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Bob Mason
The Dollar is at the mercy of Trump and the administration
The Dollar is at the mercy of Trump and the administration

On the Macro

For the Dollar, economic data is on the heavier side, with key stats including August consumer confidence numbers on Tuesday, 2nd estimate GDP numbers on Wednesday, the FED’s preferred July Core PCE Price Index figures and personal spending numbers on Thursday, together with August PMI numbers out of Chicago and finalized consumer sentiment figures on Friday. Outside of the data, the Oval Office will continue to influence, with Robert Mueller’s investigations gaining traction. The Dollar Spot Index ended the week down 0.99% at $95.146.

For the EUR, it’s a busy week ahead, with business sentiment and consumer confidence figures out of Germany on Monday and Tuesday, French GDP numbers on Tuesday, Germany employment numbers on Wednesday and August prelim inflation figures out of Spain, France, Germany, Italy and the Eurozone through the week to also influence.  The EUR/USD ended the week up 1.61% to $1.1622.

For the Pound, it’s another quiet week ahead, with stats limited to house price figures that will leave the Pound in the hands of Brexit chatter through the week. The GBP/USD ended the week up 0.76% to $1.2846.

For the Loonie, focus will be on 2nd quarter GDP numbers due out on Thursday, with any resumption of tri-party NAFTA talks to also influence. The Loonie ended the week up 0.27% to C$1.3026 against the U.S Dollar.

Out of Asia, it’s relatively busy week ahead.

For the Aussie Dollar, stats through the week include July building approval and 2nd quarter CAPEX figures due out on Thursday and July private sector credit numbers on Friday. The Aussie Dollar will also be influenced by political noise following Turnbull’s ousting on Friday of last week and sentiment towards trade and China’s economy. The AUD/USD ended the week up 0.22% to $0.7329.

For the Japanese yen, stats through the week include July retail sales figures due out on Thursday and finalized July industrial production, August Tokyo core inflation figures and July employment numbers on Friday, retail sales and inflation figures the key drivers through the week. The Japanese Yen ended the week down 0.67% to ¥111.24 against the U.S Dollar.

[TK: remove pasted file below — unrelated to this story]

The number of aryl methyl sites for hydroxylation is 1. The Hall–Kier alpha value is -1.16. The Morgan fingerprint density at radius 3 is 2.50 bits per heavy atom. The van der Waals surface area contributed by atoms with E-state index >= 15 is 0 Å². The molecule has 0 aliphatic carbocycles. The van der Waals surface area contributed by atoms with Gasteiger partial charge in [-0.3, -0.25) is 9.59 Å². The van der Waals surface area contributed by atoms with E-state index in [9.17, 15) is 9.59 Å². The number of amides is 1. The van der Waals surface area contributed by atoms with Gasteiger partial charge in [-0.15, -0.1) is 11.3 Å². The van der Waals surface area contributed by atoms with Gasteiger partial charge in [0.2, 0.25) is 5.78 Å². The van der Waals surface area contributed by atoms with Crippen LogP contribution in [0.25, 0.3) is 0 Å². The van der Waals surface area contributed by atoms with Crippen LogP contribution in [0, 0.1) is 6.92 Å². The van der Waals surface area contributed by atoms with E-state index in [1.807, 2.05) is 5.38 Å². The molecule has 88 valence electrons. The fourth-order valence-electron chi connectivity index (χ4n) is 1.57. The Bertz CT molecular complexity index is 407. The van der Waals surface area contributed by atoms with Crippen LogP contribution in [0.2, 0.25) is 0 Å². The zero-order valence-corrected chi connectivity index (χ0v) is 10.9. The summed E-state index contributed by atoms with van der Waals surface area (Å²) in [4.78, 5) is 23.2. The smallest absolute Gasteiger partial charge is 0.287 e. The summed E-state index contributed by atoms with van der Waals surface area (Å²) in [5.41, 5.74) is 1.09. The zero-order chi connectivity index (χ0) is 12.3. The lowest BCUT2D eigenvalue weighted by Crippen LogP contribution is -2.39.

For the Kiwi Dollar, economic data is limited to July building consents and August business confidence figures due out on Thursday. Business confidence figures will likely be the key driver, while sentiment towards trade and economic data out of China will also provide direction. The Kiwi Dollar ended the week up 0.50% to $0.6670.

Out of China, stats out of China are limited to the government’s August private sector PMI numbers, the markets looking for any further signs of weakness that would drive demand for the save havens and the Dollar. Forecasts are for a slight uptick in private sector activity that would leave focus on trade war chatter through the week.



Brexit: With Brexit negotiations having resumed last Tuesday and the government having released no-deal impact analysis documents in the week, we can expect more noise in the coming week that will not only influence the Pound, but also UK equities.

Loonie Woes: Still no conclusion to talks between the U.S and Mexico to open the door for the Canadian government to re-enter the fray. Things could accelerate should Mexico and the U.S come to an agreement on autos and energy.

U.S – China Trade War:  As expected, there was no progress from low level talks between the U.S and China on Wednesday and Thursday of last week, leading to the U.S rolling out 25% tariffs on an additional $16bn of Chinese goods at the end of the week. How China responds to the latest tariffs will be of influence as the war is set to continue until the respective nations’ leaders meet face to face.

Iran: Things are moving quickly and, with international carriers, including BA, Air France-KLM, scheduled to cancel routes to Tehran by late September, Iran’s isolation is just going to get worse, with oil average exports already reportedly down more than half a million barrels a day in the first 2-weeks of August. Support for oil prices have kicked in and unrest on the streets of Tehran may hit the headlines once more, with the Revolutionary Guards likely to be at the ready to disrupt supply from the Gulf.

Turkey: Following public holidays through most of last week, we can expect the Turkish government to be hard at work to begin delivering the markets with fiscal and monetary policy plans to address inflation and the slide in the Turkish Lira, not to mention concerns over an economic meltdown.

Russia and the Rest: While focus has been on China, more sanctions could be hitting Russia in the week ahead. President Putin has been relatively silent of late. It remains to be seen whether the silence will continue as Trump continues to turn the screw. South Africa joins the list in the week ahead, the U.S President raising the issue of land ownership, which could see Trump hit the rand should he threaten economically punitive measures. Another new member to the geo-political risk list is Australia, following last week’s ousting of Prime Minister Turnbull. Focus will be on policy and how the government plans to restore confidence, which will dictate direction for the Aussie Dollar.

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